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"Informanté" editor under threat for publishing article on former president's illness

(MISA/IFEX) - "Informanté" editor Max Hamata fears for his safety and that of his family members and staff following the publication of an article related to alleged health complications suffered by Namibia's founding president, Dr. Sam Nujoma.

"Informanté", an independent weekly tabloid, has been overwhelmed with legal threats following the article in its edition of November 4, 2010. The newspaper reported that Nujoma was flown from Windhoek to Cape Town, allegedly for treatment for an illness. The report was also prompted by Nujoma's failure to attend two South West Africa People's Organization party rallies that he was scheduled to address in northern Namibia ahead of the regional and local elections.

The article was allegedly received with mixed reactions by Nujoma's medical doctor, lawyers and supporters. A local media report also recently quoted the Special Assistant to Nujoma, John Nauta, who referred to Hamata as a "witch". In addition, numerous callers to national radio phone-in programmes have described the "Informanté" report as blasphemous.

In its edition of November 11, 2010, "Informanté" published a letter from Nujoma's legal representatives, Sisa Namandje & Co. Inc., instructing the tabloid to retract the article and issue an unconditional apology, failure to which it would face legal action.

"Our client's office has since established from one of your reporters that prior to the publication of the story you were alerted that there was no truth in the story you were planning to write - however for reasons only known to yourself, you proceeded with the publication of the story in breach of the basic and elementary journalistic standards and ethics without any regard to our client's rights to dignity and privacy", reads part of the letter.

Meanwhile Hamata has reacted to the threats, stating that as a public figure, Nujoma has no immunity from public scrutiny.

"People within SWAPO count on Nujoma to campaign for the party and continue to provide guidance and direction so his health is a matter of public interest," Hamata responded in a recent editorial.

MISA continues to monitor the matter and is gravely concerned about alleged threats to Hamata's safety and that of his staff and family. MISA aims to ensure that all grievances relating to the editorial conduct of the media are settled in the most amicable manner, preferably using the route of the Namibian Media Ombudsman and the Media Complaints Commission. These institutions present the most relevant mechanism for arbitration between the media and complainants. They were established by the media, civil society and the public and endorsed by the government to resolve conflicts between the media and any member of the public. MISA therefore appeals to the founding president to use this avenue if he feels aggrieved by the contents of the article in question.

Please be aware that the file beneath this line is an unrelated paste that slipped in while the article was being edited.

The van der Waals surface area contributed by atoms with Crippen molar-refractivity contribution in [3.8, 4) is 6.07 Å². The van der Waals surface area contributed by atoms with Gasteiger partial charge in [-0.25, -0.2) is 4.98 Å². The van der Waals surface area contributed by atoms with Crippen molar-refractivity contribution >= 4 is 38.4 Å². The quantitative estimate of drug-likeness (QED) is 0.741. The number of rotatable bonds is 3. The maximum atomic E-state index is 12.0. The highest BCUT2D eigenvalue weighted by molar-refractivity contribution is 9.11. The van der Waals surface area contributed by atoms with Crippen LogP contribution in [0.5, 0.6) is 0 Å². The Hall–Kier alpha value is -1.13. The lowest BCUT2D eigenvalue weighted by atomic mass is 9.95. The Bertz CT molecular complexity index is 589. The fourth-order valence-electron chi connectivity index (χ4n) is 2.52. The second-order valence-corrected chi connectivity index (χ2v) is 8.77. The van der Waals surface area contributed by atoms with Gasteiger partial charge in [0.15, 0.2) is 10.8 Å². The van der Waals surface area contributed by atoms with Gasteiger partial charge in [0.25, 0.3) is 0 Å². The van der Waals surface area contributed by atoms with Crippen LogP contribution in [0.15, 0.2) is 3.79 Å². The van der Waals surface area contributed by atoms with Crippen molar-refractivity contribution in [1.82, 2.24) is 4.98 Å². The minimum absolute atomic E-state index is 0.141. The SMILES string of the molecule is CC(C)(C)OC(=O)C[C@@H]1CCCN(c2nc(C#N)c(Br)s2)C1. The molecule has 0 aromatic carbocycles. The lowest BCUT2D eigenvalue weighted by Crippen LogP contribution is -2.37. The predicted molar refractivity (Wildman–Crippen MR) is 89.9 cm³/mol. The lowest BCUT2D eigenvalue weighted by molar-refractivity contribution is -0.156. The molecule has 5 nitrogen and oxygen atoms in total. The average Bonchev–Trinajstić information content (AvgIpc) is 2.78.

MISA further takes cognisance of the overall responsibility of the media to scrutinise every issue relating to public figures in the interest of the public. The health of the founding president remains a matter of public concern and, should "Informanté" have credible information related to this, it would be serving its role in acting as a conduit of information to the public on matters of national concern, albeit in a professional manner in line with the basic tenets of ethical journalism.

MISA is further aware of privacy laws that protect, among others, information related to the health of members of the public. However, noting that the former president is a public figure and that "Informanté" reports were in the public interest and not intended to cause alarm or defame his person, MISA acknowledges Dr. Nujoma's right to seek redress and again appeal to him to seek a most amicable resolution to the matter.

This incident, however, raises yet again the responsibility of all Namibian journalists to conduct themselves in a most professional and ethnical manner and, more importantly, to familiarise themselves with the law of defamation as provided for in national legislation.

MISA further takes this opportunity to reiterate the need for legislation that guarantees citizens access to information. The lack of such a legal guarantee prevents the media from accessing the information required to provide citizens with the information that they are entitled to. How then can the government and the public hold the media accountable when the very basic tool for their profession – information – is being denied to them?

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